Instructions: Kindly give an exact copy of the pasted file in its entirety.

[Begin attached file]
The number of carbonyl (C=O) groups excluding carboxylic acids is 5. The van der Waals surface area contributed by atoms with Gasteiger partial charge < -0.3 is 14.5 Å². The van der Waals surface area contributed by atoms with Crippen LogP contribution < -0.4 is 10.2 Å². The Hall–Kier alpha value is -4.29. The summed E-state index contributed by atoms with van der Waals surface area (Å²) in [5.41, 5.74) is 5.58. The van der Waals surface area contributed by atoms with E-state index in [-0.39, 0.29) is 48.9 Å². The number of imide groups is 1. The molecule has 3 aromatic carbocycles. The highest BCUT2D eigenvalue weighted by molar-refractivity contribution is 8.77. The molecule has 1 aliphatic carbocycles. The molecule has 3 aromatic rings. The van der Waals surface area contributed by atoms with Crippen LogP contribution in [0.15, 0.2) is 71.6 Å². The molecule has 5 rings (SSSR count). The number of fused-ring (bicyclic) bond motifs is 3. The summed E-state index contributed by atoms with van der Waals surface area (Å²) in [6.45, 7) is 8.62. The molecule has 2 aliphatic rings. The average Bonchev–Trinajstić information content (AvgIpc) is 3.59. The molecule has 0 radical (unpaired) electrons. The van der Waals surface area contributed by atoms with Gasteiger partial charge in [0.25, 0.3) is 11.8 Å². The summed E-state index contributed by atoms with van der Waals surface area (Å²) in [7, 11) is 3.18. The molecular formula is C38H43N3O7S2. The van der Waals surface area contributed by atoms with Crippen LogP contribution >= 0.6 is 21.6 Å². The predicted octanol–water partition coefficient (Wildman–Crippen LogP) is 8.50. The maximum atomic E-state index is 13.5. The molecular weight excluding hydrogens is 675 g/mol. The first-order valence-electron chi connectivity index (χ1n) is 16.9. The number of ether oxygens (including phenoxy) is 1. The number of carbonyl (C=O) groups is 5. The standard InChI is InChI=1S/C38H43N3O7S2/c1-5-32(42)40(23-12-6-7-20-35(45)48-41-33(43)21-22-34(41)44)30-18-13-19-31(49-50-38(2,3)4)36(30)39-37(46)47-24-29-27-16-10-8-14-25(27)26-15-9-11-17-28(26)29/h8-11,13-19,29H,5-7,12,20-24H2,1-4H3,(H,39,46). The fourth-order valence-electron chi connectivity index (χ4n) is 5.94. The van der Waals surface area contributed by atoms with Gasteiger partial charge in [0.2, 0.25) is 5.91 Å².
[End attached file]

The number of carbonyl (C=O) groups excluding carboxylic acids is 5. The van der Waals surface area contributed by atoms with Gasteiger partial charge < -0.3 is 14.5 Å². The van der Waals surface area contributed by atoms with Crippen LogP contribution < -0.4 is 10.2 Å². The Hall–Kier alpha value is -4.29. The summed E-state index contributed by atoms with van der Waals surface area (Å²) in [5.41, 5.74) is 5.58. The van der Waals surface area contributed by atoms with E-state index in [-0.39, 0.29) is 48.9 Å². The number of imide groups is 1. The molecule has 3 aromatic carbocycles. The highest BCUT2D eigenvalue weighted by molar-refractivity contribution is 8.77. The molecule has 1 aliphatic carbocycles. The molecule has 3 aromatic rings. The van der Waals surface area contributed by atoms with Crippen LogP contribution in [0.15, 0.2) is 71.6 Å². The molecule has 5 rings (SSSR count). The number of fused-ring (bicyclic) bond motifs is 3. The summed E-state index contributed by atoms with van der Waals surface area (Å²) in [6.45, 7) is 8.62. The molecule has 2 aliphatic rings. The average Bonchev–Trinajstić information content (AvgIpc) is 3.59. The molecule has 0 radical (unpaired) electrons. The van der Waals surface area contributed by atoms with Gasteiger partial charge in [0.25, 0.3) is 11.8 Å². The summed E-state index contributed by atoms with van der Waals surface area (Å²) in [7, 11) is 3.18. The molecular formula is C38H43N3O7S2. The van der Waals surface area contributed by atoms with Crippen LogP contribution >= 0.6 is 21.6 Å². The predicted octanol–water partition coefficient (Wildman–Crippen LogP) is 8.50. The maximum atomic E-state index is 13.5. The molecular weight excluding hydrogens is 675 g/mol. The first-order valence-electron chi connectivity index (χ1n) is 16.9. The number of ether oxygens (including phenoxy) is 1. The number of carbonyl (C=O) groups is 5. The standard InChI is InChI=1S/C38H43N3O7S2/c1-5-32(42)40(23-12-6-7-20-35(45)48-41-33(43)21-22-34(41)44)30-18-13-19-31(49-50-38(2,3)4)36(30)39-37(46)47-24-29-27-16-10-8-14-25(27)26-15-9-11-17-28(26)29/h8-11,13-19,29H,5-7,12,20-24H2,1-4H3,(H,39,46). The fourth-order valence-electron chi connectivity index (χ4n) is 5.94. The van der Waals surface area contributed by atoms with Gasteiger partial charge in [0.2, 0.25) is 5.91 Å².